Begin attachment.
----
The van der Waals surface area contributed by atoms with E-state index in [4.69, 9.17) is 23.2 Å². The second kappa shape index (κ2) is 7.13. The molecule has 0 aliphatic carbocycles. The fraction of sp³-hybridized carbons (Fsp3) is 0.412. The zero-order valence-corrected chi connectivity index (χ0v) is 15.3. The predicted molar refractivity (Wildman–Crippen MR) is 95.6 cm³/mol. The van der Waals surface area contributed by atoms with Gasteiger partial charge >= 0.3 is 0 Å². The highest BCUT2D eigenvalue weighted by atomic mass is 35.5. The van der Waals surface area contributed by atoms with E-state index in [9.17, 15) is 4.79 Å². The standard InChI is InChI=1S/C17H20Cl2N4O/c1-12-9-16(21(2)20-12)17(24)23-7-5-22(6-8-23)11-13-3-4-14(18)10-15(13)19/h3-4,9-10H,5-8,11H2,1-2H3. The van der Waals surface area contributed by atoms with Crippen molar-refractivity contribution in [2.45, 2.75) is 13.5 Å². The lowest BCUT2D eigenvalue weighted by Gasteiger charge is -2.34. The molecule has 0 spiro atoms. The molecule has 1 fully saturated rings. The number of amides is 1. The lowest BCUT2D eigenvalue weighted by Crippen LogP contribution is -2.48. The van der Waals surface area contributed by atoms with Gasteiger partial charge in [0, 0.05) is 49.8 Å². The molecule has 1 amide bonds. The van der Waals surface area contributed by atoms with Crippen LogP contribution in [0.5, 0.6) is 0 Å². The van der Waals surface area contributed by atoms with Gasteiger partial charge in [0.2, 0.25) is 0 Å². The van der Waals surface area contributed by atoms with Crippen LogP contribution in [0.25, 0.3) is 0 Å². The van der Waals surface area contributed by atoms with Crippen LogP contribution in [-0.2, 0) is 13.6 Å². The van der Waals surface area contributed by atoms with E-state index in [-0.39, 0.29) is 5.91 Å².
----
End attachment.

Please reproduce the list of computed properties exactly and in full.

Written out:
The van der Waals surface area contributed by atoms with E-state index in [4.69, 9.17) is 23.2 Å². The second kappa shape index (κ2) is 7.13. The molecule has 0 aliphatic carbocycles. The fraction of sp³-hybridized carbons (Fsp3) is 0.412. The zero-order valence-corrected chi connectivity index (χ0v) is 15.3. The predicted molar refractivity (Wildman–Crippen MR) is 95.6 cm³/mol. The van der Waals surface area contributed by atoms with Gasteiger partial charge >= 0.3 is 0 Å². The highest BCUT2D eigenvalue weighted by atomic mass is 35.5. The van der Waals surface area contributed by atoms with E-state index in [9.17, 15) is 4.79 Å². The standard InChI is InChI=1S/C17H20Cl2N4O/c1-12-9-16(21(2)20-12)17(24)23-7-5-22(6-8-23)11-13-3-4-14(18)10-15(13)19/h3-4,9-10H,5-8,11H2,1-2H3. The van der Waals surface area contributed by atoms with Crippen molar-refractivity contribution in [2.45, 2.75) is 13.5 Å². The lowest BCUT2D eigenvalue weighted by Gasteiger charge is -2.34. The molecule has 0 spiro atoms. The molecule has 1 fully saturated rings. The number of amides is 1. The lowest BCUT2D eigenvalue weighted by Crippen LogP contribution is -2.48. The van der Waals surface area contributed by atoms with Gasteiger partial charge in [0, 0.05) is 49.8 Å². The molecule has 1 amide bonds. The van der Waals surface area contributed by atoms with Crippen LogP contribution in [0.5, 0.6) is 0 Å². The van der Waals surface area contributed by atoms with Gasteiger partial charge in [0.2, 0.25) is 0 Å². The van der Waals surface area contributed by atoms with Crippen LogP contribution in [0.25, 0.3) is 0 Å². The van der Waals surface area contributed by atoms with Crippen LogP contribution in [-0.2, 0) is 13.6 Å². The van der Waals surface area contributed by atoms with E-state index in [-0.39, 0.29) is 5.91 Å².